Before the Northern Kentucky game all the talk was about the Hog Defense, most specifically Field Goal Defense, which was #10 nationally at 35%. Well, as of today the Hogs sit at 39% for the season (up 4 points) in about 6 weeks. Yet yesterday TAMU shot 46.7% in Fayetteville against our Hogs…and before the game the Aggies were shooting the SEC’s worst at 38.2%.
Not good facing LSU in BR when they shoot 49.9%, #7 nationally.
As said elsewhere, we need just ONE 6’10- 7 foot guy who could help us in MANY situations we will face this year. The 7 footer we have SHOULD have passed the NCAA requirements to come to Arkansas and play THIS year but did not, despite a very sick grandmother living in Arkansas and a valid reason to transfer. Wait til next year, as he learns Coach M’s system…
Our defense had 9 steals, 2 blocks and caused 17 turnovers. It also held TAM to only 45 shots. But, to your point, everyone that I’ve listened to on this board that understands basketball has stated that we will struggle defensively against teams that are much taller than us, since we don’t have anyone in the middle. The good news is we are limiting shots, by steals and turnovers, to make up for it.
The defense played hard and played well for most of the game. A&M definitely made some tough shots that just made you tip your cap to them.
To me, the game was close because we just seemed a bit out of focus on offense–really stupid passes to no one and/or uncharacteristic turnovers. Now, the impressive thing to me was that we were a bit out of sorts on offense and still managed to focus in enough to win when it counted. That’s a good sign for this team.
Eric Musselman alluded to it in his postgame comments on the SEC Network. Arkansas, obviously, didn’t defend the way it had for much of the season on Saturday. Texas A&M shot the highest percentage (54.8) on 2-point attempts of any team against the Razorbacks this season. Josh Nebo had a bit to do with that. He’s a load. It was pretty clear to me that Buzz Williams’ plan was for his guards to drive Arkansas’ guards and get close-in looks. They had some success doing that.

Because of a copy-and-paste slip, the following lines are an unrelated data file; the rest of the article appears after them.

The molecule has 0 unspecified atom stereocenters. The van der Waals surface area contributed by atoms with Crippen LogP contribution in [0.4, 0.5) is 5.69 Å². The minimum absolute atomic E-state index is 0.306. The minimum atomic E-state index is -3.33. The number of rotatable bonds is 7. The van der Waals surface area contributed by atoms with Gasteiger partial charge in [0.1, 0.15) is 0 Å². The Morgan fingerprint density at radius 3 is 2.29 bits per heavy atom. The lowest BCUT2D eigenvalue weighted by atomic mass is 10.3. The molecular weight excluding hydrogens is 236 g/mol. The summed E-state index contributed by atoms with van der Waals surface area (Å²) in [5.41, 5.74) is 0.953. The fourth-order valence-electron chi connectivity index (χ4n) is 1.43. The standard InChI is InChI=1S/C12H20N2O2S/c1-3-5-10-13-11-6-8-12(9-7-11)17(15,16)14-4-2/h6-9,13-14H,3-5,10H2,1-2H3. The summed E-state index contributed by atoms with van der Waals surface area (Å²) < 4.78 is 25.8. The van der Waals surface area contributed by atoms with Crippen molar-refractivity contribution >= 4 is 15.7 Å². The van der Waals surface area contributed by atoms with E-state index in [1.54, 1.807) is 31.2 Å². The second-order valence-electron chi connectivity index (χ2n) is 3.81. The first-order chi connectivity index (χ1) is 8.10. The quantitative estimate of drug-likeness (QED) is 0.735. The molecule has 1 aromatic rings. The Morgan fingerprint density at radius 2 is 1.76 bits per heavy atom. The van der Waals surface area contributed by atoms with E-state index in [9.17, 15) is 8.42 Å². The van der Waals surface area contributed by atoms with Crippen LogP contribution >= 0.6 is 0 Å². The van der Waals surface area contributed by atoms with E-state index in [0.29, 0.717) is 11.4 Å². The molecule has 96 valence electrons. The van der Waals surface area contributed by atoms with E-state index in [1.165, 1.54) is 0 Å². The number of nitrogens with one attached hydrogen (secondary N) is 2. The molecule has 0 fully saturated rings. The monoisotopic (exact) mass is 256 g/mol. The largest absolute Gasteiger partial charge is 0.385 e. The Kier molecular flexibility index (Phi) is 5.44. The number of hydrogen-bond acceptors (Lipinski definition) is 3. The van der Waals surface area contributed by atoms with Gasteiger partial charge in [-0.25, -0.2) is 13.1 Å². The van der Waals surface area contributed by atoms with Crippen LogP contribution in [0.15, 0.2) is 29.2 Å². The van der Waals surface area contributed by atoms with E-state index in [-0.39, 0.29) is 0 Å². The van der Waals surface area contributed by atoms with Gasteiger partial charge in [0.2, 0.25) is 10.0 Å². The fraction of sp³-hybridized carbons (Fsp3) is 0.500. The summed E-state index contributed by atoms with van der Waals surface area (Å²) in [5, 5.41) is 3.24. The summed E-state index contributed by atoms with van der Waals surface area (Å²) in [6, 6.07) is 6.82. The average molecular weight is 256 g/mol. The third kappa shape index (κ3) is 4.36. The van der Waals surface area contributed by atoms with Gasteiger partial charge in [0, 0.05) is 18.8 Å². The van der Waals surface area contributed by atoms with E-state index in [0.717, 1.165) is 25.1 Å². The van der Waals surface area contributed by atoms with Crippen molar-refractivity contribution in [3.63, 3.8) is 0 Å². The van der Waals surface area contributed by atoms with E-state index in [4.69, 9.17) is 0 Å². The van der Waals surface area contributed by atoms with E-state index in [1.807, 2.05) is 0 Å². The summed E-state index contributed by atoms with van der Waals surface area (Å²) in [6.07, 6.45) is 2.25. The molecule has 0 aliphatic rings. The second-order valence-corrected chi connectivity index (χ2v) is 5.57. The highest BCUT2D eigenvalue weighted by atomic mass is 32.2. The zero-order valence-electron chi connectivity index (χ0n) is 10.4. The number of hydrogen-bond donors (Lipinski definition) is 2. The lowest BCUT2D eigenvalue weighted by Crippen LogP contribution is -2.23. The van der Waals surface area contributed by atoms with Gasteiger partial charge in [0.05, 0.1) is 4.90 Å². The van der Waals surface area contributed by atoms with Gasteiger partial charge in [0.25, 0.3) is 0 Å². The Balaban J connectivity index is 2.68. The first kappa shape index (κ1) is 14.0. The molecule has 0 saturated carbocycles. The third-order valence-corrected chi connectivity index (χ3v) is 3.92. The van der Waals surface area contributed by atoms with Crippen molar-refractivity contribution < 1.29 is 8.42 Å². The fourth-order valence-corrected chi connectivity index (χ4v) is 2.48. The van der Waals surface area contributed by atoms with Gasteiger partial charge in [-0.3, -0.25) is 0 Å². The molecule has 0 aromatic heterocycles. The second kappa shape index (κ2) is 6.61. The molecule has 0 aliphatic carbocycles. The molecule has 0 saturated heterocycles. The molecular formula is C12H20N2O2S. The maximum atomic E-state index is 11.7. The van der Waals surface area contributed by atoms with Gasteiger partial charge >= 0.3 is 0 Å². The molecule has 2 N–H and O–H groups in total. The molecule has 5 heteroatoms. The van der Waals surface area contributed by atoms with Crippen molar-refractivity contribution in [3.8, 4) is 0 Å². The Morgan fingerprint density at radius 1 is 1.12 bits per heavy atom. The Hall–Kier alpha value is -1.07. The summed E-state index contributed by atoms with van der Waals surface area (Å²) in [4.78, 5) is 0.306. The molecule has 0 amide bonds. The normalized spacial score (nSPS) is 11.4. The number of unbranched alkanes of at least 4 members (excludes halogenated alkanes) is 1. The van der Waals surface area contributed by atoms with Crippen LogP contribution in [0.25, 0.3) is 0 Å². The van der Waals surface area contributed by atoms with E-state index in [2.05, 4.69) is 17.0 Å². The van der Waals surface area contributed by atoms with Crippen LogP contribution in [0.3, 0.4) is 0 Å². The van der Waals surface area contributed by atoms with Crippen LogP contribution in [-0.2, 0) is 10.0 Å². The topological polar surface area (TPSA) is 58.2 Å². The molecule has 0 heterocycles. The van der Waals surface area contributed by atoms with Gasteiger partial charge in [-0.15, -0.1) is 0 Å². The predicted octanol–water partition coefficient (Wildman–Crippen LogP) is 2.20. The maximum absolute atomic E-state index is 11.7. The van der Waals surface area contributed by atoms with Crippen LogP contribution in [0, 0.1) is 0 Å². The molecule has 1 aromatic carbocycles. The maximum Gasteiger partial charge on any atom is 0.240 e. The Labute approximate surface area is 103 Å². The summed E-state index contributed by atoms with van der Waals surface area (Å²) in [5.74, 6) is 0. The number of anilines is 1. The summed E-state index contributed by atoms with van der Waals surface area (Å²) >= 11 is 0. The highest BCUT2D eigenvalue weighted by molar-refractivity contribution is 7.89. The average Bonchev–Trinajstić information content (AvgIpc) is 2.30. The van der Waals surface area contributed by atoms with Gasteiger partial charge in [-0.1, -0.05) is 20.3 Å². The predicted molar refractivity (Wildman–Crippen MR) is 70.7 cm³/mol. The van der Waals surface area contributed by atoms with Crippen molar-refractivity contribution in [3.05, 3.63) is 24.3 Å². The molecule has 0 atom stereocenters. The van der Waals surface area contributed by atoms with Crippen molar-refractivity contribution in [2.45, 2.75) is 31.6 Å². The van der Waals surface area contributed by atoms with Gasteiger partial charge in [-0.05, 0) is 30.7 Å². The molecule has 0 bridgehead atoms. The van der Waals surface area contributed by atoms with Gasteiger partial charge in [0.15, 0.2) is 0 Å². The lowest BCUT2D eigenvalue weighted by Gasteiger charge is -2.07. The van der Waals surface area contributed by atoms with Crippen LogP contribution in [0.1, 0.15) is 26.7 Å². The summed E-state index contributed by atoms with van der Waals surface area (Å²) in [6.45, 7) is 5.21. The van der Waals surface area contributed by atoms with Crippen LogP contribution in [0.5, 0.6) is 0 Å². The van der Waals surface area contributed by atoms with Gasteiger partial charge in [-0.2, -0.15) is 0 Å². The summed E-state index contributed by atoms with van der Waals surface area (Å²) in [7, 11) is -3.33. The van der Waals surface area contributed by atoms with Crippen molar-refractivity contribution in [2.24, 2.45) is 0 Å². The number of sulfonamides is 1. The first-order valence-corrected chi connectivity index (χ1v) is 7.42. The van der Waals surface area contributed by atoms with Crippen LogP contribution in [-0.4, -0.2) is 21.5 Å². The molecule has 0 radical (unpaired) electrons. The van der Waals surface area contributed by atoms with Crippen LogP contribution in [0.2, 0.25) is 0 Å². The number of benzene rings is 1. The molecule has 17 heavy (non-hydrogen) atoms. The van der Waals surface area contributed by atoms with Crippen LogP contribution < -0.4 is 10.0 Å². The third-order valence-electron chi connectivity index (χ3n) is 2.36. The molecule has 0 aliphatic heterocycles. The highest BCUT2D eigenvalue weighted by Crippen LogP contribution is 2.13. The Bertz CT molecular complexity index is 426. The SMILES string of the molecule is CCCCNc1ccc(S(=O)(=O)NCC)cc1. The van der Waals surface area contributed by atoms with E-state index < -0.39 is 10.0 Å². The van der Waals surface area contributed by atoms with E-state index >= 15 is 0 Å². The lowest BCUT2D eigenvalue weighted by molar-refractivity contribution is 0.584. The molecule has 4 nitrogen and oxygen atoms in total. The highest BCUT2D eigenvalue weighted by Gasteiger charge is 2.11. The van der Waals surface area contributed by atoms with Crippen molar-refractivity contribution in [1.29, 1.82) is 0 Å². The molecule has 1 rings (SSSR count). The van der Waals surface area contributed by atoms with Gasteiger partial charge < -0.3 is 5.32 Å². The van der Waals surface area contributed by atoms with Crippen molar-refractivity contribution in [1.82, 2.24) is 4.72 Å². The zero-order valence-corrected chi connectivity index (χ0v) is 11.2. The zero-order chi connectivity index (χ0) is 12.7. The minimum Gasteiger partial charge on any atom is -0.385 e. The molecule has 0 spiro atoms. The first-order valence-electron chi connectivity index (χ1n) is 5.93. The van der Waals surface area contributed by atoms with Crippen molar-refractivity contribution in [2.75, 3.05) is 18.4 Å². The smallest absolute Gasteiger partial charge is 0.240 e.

But I keep coming back to the Aggies’ empty possessions, especially late. Those were big. The defense was solid when it needed to be. Arkansas averaged one point per turnover forced (17) and added a shot clock violation as well. Three-point defense was good, too. Musselman joked that when he was to meet with the team on Sunday, in his mind, Texas A&M was 2 of 14 from 3 rather than 4 of 14, because they didn’t call glass on the two it banked in.
Arkansas ranks outside the top 100 in terms of opponent 2-point field goal percentage (46.8). If teams continue to hover around or surpass the 50-percent mark inside the arc, the 3-point defense is going to have to remain tough. Right now, it’s still the best in the country.
Scottie, what I thought this team has done very well is not necessarily make defensive stops in the traditional way of the opponent missing a shot but turning the opponent over multiple times in the last four minutes or so. That has been the trend in the Valpo game, Indiana game and Saturday, I never felt like the Aggies would win but certainly Valpo and Indiana could have been losses without those turnovers. That is a big advantage because you don’t want to depend on the opponent missing a shot.
Regarding our three point defense, I hope it is not a mirage. Because I don’t think we have played a good athletic 3 point shooting team yet. Have we?
The best 3-point shooting teams Arkansas has faced this season are South Dakota and, surprisingly, North Texas. Those are the only two opponents in the top 100 in 3-point percentage. I certainly wouldn’t classify South Dakota as an overall athletic team. Looking at UNT’s numbers, they hit 19 3s against UALR and are shooting 37 percent this season, so they’re capable. Had a rough night at Arkansas.
I missed the North Texas game at UALR, but did watch them on TV against Arkansas. Yes, I would classify them as an athletic 3 point shooting team. Arkansas did a very good job against them. That gives me more confidence as we face such teams in SEC.
I agree with this,…I have not seen this capability since the Nolan years. We are able to regroup in the final 10 minutes and turn it on…I believe this, seen in the last three games, is no fluke.
It’s really hard to explain by normal stats, but something’s clearly happening that differentiates the team in the later part of the game.
I believe this is very good news on these Hogs, because if we can keep it close during the first 30 minutes, I believe we really have a chance to win…at home or on the road. So, I’m really interested in how the next game fares with the Tigers.
We have won some games in the Anderson era, coming from behind, using the press to turn over teams. But it was not as consistent as we have seen from this team so far. There were few years in the Anderson era when I thought we always had a chance to win at the end. Darryl Macon free throw shooting plus Barford and Hannahs had to do with that. Darryl was ice in the veins on the free throw line and had a knack of getting fouled in the last few minutes when we were protecting the lead.
It comes down to players making the plays. Whitt, Sills, Jones and Joe are terrific in late game execution.
Scottie is correct. The Aggies got better shots than I anticipated. They got some run outs because of offensive mistakes by Arkansas. The easiest way to get your field goal percentage up is to get layups in transition. That’s not a defensive mistake. that’s an offensive mistake.
Agree Clay that some of the points were scored on run outs due to bad shots on the offensive end, but you may recall there were at least three driving uncontested layups by their PG because of defensive lapses. That is what Scottie may be referring to. I saw some of those driving layups in the Valpo game but we completely shut those down against Indiana.